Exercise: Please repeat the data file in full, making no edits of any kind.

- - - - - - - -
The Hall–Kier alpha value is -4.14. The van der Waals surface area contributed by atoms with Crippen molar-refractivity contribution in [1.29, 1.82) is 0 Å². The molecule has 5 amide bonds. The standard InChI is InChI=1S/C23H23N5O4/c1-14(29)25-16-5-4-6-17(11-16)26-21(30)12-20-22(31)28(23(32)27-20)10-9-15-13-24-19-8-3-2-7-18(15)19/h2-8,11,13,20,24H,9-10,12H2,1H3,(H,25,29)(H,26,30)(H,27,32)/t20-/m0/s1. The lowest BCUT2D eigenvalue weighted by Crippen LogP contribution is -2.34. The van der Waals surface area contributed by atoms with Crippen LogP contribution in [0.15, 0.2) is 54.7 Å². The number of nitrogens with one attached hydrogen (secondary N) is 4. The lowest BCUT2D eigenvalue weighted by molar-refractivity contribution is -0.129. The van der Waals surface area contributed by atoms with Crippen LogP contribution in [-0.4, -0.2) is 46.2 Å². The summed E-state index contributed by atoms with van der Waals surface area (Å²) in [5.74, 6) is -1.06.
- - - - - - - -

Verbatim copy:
The Hall–Kier alpha value is -4.14. The van der Waals surface area contributed by atoms with Crippen molar-refractivity contribution in [1.29, 1.82) is 0 Å². The molecule has 5 amide bonds. The standard InChI is InChI=1S/C23H23N5O4/c1-14(29)25-16-5-4-6-17(11-16)26-21(30)12-20-22(31)28(23(32)27-20)10-9-15-13-24-19-8-3-2-7-18(15)19/h2-8,11,13,20,24H,9-10,12H2,1H3,(H,25,29)(H,26,30)(H,27,32)/t20-/m0/s1. The lowest BCUT2D eigenvalue weighted by Crippen LogP contribution is -2.34. The van der Waals surface area contributed by atoms with Crippen LogP contribution in [0.15, 0.2) is 54.7 Å². The number of nitrogens with one attached hydrogen (secondary N) is 4. The lowest BCUT2D eigenvalue weighted by molar-refractivity contribution is -0.129. The van der Waals surface area contributed by atoms with Crippen LogP contribution in [-0.4, -0.2) is 46.2 Å². The summed E-state index contributed by atoms with van der Waals surface area (Å²) in [5.74, 6) is -1.06.